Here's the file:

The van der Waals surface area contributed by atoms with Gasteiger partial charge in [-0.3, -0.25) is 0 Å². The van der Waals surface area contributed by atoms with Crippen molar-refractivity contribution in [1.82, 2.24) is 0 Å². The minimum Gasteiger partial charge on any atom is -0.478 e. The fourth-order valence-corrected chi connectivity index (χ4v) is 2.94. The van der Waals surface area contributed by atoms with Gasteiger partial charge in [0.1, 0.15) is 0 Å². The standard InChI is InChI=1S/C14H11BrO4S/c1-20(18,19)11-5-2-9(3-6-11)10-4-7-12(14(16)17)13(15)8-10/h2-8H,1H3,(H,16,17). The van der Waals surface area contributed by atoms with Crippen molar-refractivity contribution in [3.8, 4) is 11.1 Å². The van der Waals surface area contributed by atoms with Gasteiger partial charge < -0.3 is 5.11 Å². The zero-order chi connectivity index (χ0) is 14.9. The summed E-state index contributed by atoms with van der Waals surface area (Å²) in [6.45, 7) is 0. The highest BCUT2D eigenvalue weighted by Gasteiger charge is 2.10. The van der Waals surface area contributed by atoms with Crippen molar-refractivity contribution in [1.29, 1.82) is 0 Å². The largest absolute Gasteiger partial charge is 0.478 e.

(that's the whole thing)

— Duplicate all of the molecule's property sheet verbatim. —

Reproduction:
The van der Waals surface area contributed by atoms with Gasteiger partial charge in [-0.3, -0.25) is 0 Å². The van der Waals surface area contributed by atoms with Crippen molar-refractivity contribution in [1.82, 2.24) is 0 Å². The minimum Gasteiger partial charge on any atom is -0.478 e. The fourth-order valence-corrected chi connectivity index (χ4v) is 2.94. The van der Waals surface area contributed by atoms with Gasteiger partial charge in [0.1, 0.15) is 0 Å². The standard InChI is InChI=1S/C14H11BrO4S/c1-20(18,19)11-5-2-9(3-6-11)10-4-7-12(14(16)17)13(15)8-10/h2-8H,1H3,(H,16,17). The van der Waals surface area contributed by atoms with Crippen molar-refractivity contribution in [3.8, 4) is 11.1 Å². The van der Waals surface area contributed by atoms with Gasteiger partial charge < -0.3 is 5.11 Å². The zero-order chi connectivity index (χ0) is 14.9. The summed E-state index contributed by atoms with van der Waals surface area (Å²) in [6.45, 7) is 0. The highest BCUT2D eigenvalue weighted by Gasteiger charge is 2.10. The van der Waals surface area contributed by atoms with Crippen molar-refractivity contribution in [1.29, 1.82) is 0 Å². The largest absolute Gasteiger partial charge is 0.478 e.